So you’re taking telescopic photographs of the Sun, watching the solar disk seethe under intense forces while blasting huge, towering prominences tens of thousands of kilometers into space, when your photo is completely ruined by a rude photobomber:
Or, in this case, it’s actually awesome because catching the International Space Station crossing the Sun’s face is precisely why you were observing in the first place.
That image was taken by top-of-his-game astrophotographer Thierry Legault. It’s a composite of several video frames from Aug. 21, timed perfectly to capture the ISS from his location. That’s no easy task; the tilt and timing of the orbit of the ISS coupled with Earth’s rotation means it only passes in front of the Sun as seen from the ground at very specific locations and times. If you’re off by a few kilometers you miss it. There’s software that makes this a lot easier now (like CalSky), but it’s not exactly simple.
Here’s the original video. Don’t blink!
Legault, who has taken so many pictures of ISS (and Shuttle and Hubble) transits that I’ve lost count (including one during a solar eclipse), told me this one excited him because he’s always wanted to catch the station moving directly across a prominence. There are two big ones in the photo—they’re huge blasts of plasma off the Sun’s surface, swept outward by the Sun’s violently shifting magnetic field. They can last for many hours, but don’t appear to change at all over the half-second or so it took ISS to cross the Sun.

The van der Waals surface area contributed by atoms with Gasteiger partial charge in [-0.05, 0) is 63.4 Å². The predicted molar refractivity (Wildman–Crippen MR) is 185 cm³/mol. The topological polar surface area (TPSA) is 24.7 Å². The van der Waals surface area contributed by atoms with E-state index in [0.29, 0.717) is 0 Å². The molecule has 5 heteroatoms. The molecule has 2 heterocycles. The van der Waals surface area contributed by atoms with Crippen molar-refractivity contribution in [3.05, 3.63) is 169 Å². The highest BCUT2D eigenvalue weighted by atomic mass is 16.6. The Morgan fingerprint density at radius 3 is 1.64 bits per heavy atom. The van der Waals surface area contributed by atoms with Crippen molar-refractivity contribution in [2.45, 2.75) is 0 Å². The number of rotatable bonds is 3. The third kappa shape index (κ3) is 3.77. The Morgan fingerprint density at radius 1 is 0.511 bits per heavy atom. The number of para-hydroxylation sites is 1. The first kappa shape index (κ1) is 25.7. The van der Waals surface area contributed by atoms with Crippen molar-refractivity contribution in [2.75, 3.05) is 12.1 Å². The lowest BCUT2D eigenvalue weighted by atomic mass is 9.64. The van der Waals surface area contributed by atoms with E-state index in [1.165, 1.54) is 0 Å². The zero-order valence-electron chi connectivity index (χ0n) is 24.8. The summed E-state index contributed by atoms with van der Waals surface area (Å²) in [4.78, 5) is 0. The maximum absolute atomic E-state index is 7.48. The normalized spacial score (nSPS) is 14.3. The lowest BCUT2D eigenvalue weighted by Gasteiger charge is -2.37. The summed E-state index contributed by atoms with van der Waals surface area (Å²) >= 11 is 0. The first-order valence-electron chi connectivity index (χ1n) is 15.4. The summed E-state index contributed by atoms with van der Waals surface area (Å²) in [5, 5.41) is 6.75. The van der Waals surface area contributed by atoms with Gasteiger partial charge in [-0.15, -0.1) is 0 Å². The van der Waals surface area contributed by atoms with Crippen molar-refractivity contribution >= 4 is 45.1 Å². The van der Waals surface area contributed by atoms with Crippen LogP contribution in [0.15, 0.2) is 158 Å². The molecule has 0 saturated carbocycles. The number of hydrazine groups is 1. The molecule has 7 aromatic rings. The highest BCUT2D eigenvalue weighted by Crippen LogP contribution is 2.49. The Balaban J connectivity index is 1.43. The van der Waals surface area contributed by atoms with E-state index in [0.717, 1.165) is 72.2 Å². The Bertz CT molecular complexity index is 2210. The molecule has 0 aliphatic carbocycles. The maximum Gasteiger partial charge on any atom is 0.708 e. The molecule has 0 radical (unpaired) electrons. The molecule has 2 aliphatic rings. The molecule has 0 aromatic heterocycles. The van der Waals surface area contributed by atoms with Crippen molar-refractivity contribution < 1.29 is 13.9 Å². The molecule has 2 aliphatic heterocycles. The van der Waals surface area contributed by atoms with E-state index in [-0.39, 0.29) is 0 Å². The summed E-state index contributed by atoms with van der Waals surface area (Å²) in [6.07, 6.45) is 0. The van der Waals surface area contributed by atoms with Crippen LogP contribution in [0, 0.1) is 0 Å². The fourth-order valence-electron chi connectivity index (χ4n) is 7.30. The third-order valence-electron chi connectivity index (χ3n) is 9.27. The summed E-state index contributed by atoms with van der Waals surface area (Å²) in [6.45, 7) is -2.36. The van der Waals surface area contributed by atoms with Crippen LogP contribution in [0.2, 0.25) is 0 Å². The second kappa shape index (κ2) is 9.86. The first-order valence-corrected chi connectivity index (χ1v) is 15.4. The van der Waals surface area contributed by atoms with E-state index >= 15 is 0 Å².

That made things even harder for Legault. CalSky gives the central transit line, the locations on Earth where ISS passes over the center of the Sun. Legault then had to modify the calculation, moving a kilometer or two so that ISS would miss the center but pass over that prominence.
That’s dedication, folks.
Just above the ISS’s path is a pretty dramatic sunspot group, the twisting plasma between the spots glowing brightly. This photo uses a special filter (called an H-alpha filter) that only lets through a very narrow slice of color, specifically where hydrogen glows when heated. Usually, the fierce light at all wavelengths/colors washes detail out, but only letting this particular wavelength through means seeing lots of astonishing surface features on the Sun.
Pretty amazing. But for Legault, “amazing” is where he starts from.